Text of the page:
Nicholas Opiyo is a beacon of hope for democratic development in Uganda, something he works untiringly to support. His dedication has brought him several accolades, including the German Africa Prize. Since 2005, the Ugandan human rights lawyer has been using legal means to fight for civil liberties in the African country. He founded Chapter Four Uganda; a not-for-profit organisation that takes its name from the fundamental rights and freedoms enshrined in chapter four of the Ugandan constitution. It is dedicated to protecting civil and political rights, civil society and promoting human rights in Uganda. Chapter Four represents people from especially marginalised groups, such as LGBTQI people, in courts of law and aims to challenge discriminatory laws and practices. In 2014, Opiyo joined other civil society organisations and leaders to bring a case before the Constitutional Court of Uganda that overturned the Anti-Homosexuality Act, which prescribed the death penalty in certain cases. In an interview, the 39-year-old talks about the autocratic conditions in his home country and why the rule of law is important for development.
At present, Western media focus mostly on the intolerance towards gay men, lesbians and other sexual minorities in Uganda. Are other sections of society also subject to repression?
Right now, we’re seeing a continuing shrinking of civil space and an assault on civil society overall for the establishment in Uganda. The state is becoming increasingly intolerant of the political dissent/opposition, the press and civil society organisations. But the LGBTQI community is being hit harder than other groups. A non-governmental organisation will find itself facing repression by state forces in the worst case. Gay and transsexual people, on the other hand, suffer attacks from communities, families and those close to them or who live in their neighbourhood. In fact, they have to fear for their lives each and every day.
What is behind the latest wave of repression?
The elections in 2021 are already casting a long shadow. This time the majority of members of parliament are worried that they might not be re-elected because they abolished the upper age limit on candidates for the presidency. Now President Yoweri Museveni can remain in office for the rest of his life – against the popular will of most of the population. In order to deflect the resentment among the general public and to unite potential voters in hate, a great many politicians in the ruling party are now stirring up intolerance of LGBTQI people. They are, as always, looking for political scapegoats to deflect from their failures and retain public office.
Will this campaign come to an end after the elections?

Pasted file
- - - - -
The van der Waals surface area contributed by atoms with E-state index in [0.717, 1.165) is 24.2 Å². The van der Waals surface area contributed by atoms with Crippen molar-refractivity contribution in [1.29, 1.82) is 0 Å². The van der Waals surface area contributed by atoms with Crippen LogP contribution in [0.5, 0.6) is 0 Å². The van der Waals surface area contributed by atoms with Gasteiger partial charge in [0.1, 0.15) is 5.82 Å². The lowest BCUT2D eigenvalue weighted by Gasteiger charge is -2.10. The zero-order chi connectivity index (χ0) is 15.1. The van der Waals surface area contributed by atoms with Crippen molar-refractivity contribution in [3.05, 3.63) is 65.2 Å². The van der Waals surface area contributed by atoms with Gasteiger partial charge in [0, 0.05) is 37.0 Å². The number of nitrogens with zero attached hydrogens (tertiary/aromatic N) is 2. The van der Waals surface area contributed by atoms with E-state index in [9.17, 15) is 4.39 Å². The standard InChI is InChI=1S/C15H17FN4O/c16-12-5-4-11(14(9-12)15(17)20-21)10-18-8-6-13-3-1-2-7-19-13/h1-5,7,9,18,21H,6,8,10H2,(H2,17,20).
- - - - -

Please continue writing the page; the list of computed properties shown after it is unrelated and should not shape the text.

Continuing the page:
Unlikely. Firstly, the homophobic rhetoric used by political and religious leaders will continue to have an effect – and it has been shown that such language generates more physical violence. Secondly, civil society’s room for manoeuvre has been shrinking not only in the run-up to the elections, but also over the long term. The longer Museveni remains in power, the more repressive the political system becomes.
Can you give an example?
New, repressive laws are being passed all the time. Last year, 16 new regulations for the Communications Act came into force, which further curtail the freedom of the press and freedom of expression. The state can now take over radio stations and punish authors of ‘offensive’ posts on social media.
An index maintained by the Bertelsmann Stiftung recently downgraded Uganda from a ‘defective democracy’ to a ‘moderate autocracy’…
A moderate autocracy? I don’t know what that means. I’ve sometimes wondered what all these democracy indexes actually measure. As far as I see it, in Uganda we’ve already been living in a genuine dictatorship for a long time.
Are you not overestimating the power of the state? And there is civil society participation.
We have observed that the army is occupying more and more areas in society. The army distributes seed to farmers, and the army controls immigration, the collection of taxes and the police. On my way to work I see heavily armed soldiers standing around everywhere. And as to participation, I think that if you belong to the opposition or you’re an LGBTQI person, things certainly don’t look that rosy.
Are there also positive developments?
Definitely. For example, we’ve ended the armed conflict in the country. We’re going to start producing oil soon. And tourism is booming thanks to the peace and stability in the country.
Economic development thanks to autocratic policies?
Not thanks to autocratic policies, but despite them. In the long term, all around the world, it’s clear that more democracy means more development. What’s more, freedom and the rule of law are also essential for attracting foreign investment.
And what about your field of work? Has there really been no progress at all?
There certainly has been. It makes me happy to help even just one single person in my work as a lawyer. And we should also note that the LGBTQI community is getting stronger all the time. Ten years ago, no-one spoke in public about being gay. Now the debate has really taken off. The tone may be rough, but it’s great that the debate is taking place at all. This is the beginning of a change.